Warning: session_start(): open(/var/lib/php/session/sess_gjdl3safgp98oqgkuqs3e9r7n3, O_RDWR) failed: No space left on device (28) in /var/www/vhosts/netglimse.com/dev/app/app.php on line 14
Main Article: Jonestown In the summer of 1977, Jones and most of the 1,000 members of the Peoples Temple moved to Guyana from San Francisco after an investigation into the church for tax evasion was begun. Jones named the closed settlement Jonestown after himself. His intention was to create an agricultural utopia in the jungle, free from racism and based on quasi-communist principles. Jones told his followers to think of him as the incarnation of Christ and God. People who had left the organization prior to its move to Guyana told the authorities of brutal beatings, murders and of a mass suicide plan, but were not believed. In spite of the tax evasion allegations, Jones was still widely respected for setting up a racially mixed church which helped the disadvantaged. Around 70% of the inhabitants of Jonestown were black and impoverished. The religious scholar Mary McCormick Maaga argued that Jones' authority waned after he moved to the isolated commune, because there he was not needed anymore for recruitment and he could not hide his drug addiction from rank and file members. Consequently, he lost some of his power to inner-circle members, according to McCormick Maaga. In November 1978, U.S. Representative Leo Ryan led a fact-finding mission to the Jonestown settlement in Guyana after allegations by relatives in the U.S. of human rights abuses. Ryan's delegation arrived in Jonestown on November 14 and spent three days interviewing residents. They left hurriedly on the morning of Saturday November 18 after an attempt was made on Ryan's life. They took with them roughly twenty Peoples Temple members who wished to leave. Delegation members later told police that, as they were boarding planes at the airstrip, a truckload of Jones' armed guards arrived and began to shoot at them. When the gunmen left five people were dead: Representative Ryan, a reporter from NBC, a cameraman from NBC, a newspaper photographer and one defector from the Peoples Temple. The present-day California State Senator Jackie Speier, a staff member for Rep. Ryan in 1978, CIA officer Richard Dwyer and a producer for NBC News, Bob Flick, survived the attack. Later that same day, the remaining 914 inhabitants of Jonestown, 276 of them children, committed mass suicide that Jones referred to as "revolutionary suicide" on Jones's instructions by drinking cyanide-laced Flavor Aid, by forced cyanide injection, or by shooting. Jones was found dead with a shot in the head, sitting in a deck chair. The autopsy on his body showed levels of the barbiturate pentobarbital that could have been lethal to humans who have not developed physiological tolerance. His drug abuse (including various LSD and marijuana experimentations) was confirmed by his son, Stephan, and Jones' doctor in San Francisco.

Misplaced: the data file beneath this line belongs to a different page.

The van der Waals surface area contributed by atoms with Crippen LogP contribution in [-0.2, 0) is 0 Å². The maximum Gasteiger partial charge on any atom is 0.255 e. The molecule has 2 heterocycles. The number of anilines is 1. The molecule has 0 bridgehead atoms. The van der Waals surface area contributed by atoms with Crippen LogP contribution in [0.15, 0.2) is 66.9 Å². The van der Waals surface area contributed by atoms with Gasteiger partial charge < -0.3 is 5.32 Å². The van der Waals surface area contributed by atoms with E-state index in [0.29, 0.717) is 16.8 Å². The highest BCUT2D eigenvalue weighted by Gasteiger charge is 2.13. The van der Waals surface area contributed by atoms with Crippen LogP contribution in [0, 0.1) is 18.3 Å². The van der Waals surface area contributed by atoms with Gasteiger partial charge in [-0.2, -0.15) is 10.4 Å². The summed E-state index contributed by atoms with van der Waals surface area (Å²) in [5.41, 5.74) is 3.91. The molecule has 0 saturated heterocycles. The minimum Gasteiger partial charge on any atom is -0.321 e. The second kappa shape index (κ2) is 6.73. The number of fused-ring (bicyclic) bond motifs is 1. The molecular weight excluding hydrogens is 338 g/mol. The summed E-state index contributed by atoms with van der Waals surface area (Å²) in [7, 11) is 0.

Jones was married to Marceline Jones. They had one biological son, Stephan Gandhi Jones, who did not take part in the mass suicide because he was away, playing in the Peoples Temple basketball team. Jones claimed to be the biological father of John Victor Stoen, who was the legal son of Grace Stoen and her husband Timothy Stoen. The custody dispute over Stoen had great symbolic value for the Peoples Temple and intensified the conflict with its opponents who consisted of, among others, a group called the "Concerned Relatives". In MacArthur Park, Los Angeles on December 13, 1973, Jones was arrested and charged with soliciting a man for sex in a movie theater bathroom known for homosexual activity. The man it turns out was an undercover LAPD vice officer. Jones is on record as later telling his followers that he was "the only true heterosexual", but at least one account exists of his sexually abusing a member of his congregation in front of the followers, ostensibly to prove the man's own gay tendencies. One of his sources of inspiration was the controversial cult leader Father Divine. Jones had borrowed the term "revolutionary suicide" from Black Panther leader Huey Newton who had argued the slow suicide of life in the ghetto ought to be replaced by revolutionary struggle that would end only in victory (socialism and self determination) or revolutionary suicide (death).
Glenfiddich Mojo Honours List 2011 - Arrivals
The Jim Jones Revue in Concert at Koko in Camden - April 14, 2011
Hot 97 on Da Reggae Tip Concert at Hammerstein Ballroom in New York City - September 3, 2010
Funkmaster Flex Custom Car and Bike Show Tour 2010 in Edison on June 26, 2010
Guvera Pre-Launch Party - Arrivals
HOT 97 Summer Jam 2009